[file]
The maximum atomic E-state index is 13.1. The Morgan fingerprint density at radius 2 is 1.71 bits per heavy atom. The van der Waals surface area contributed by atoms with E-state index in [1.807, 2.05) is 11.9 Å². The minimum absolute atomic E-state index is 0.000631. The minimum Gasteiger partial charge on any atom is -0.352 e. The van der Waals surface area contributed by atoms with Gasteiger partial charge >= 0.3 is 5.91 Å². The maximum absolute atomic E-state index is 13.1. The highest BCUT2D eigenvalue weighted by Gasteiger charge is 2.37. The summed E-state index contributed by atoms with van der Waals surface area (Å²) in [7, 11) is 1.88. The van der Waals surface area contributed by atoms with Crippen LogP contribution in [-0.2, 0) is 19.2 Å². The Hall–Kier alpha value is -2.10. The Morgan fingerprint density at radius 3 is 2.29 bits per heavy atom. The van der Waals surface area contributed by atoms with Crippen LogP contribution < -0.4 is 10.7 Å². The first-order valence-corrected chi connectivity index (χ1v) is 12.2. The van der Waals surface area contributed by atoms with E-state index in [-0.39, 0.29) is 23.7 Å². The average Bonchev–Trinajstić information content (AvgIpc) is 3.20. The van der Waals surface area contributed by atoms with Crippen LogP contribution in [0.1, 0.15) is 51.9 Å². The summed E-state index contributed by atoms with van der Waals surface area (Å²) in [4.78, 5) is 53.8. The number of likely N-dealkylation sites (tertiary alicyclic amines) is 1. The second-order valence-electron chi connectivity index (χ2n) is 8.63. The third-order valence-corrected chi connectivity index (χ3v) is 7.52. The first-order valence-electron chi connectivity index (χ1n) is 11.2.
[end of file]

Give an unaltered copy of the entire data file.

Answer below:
The maximum atomic E-state index is 13.1. The Morgan fingerprint density at radius 2 is 1.71 bits per heavy atom. The van der Waals surface area contributed by atoms with E-state index in [1.807, 2.05) is 11.9 Å². The minimum absolute atomic E-state index is 0.000631. The minimum Gasteiger partial charge on any atom is -0.352 e. The van der Waals surface area contributed by atoms with Gasteiger partial charge >= 0.3 is 5.91 Å². The maximum absolute atomic E-state index is 13.1. The highest BCUT2D eigenvalue weighted by Gasteiger charge is 2.37. The summed E-state index contributed by atoms with van der Waals surface area (Å²) in [7, 11) is 1.88. The van der Waals surface area contributed by atoms with Crippen LogP contribution in [-0.2, 0) is 19.2 Å². The Hall–Kier alpha value is -2.10. The Morgan fingerprint density at radius 3 is 2.29 bits per heavy atom. The van der Waals surface area contributed by atoms with Crippen LogP contribution < -0.4 is 10.7 Å². The first-order valence-corrected chi connectivity index (χ1v) is 12.2. The van der Waals surface area contributed by atoms with E-state index in [-0.39, 0.29) is 23.7 Å². The average Bonchev–Trinajstić information content (AvgIpc) is 3.20. The van der Waals surface area contributed by atoms with Crippen LogP contribution in [0.1, 0.15) is 51.9 Å². The summed E-state index contributed by atoms with van der Waals surface area (Å²) in [4.78, 5) is 53.8. The number of likely N-dealkylation sites (tertiary alicyclic amines) is 1. The second-order valence-electron chi connectivity index (χ2n) is 8.63. The third-order valence-corrected chi connectivity index (χ3v) is 7.52. The first-order valence-electron chi connectivity index (χ1n) is 11.2.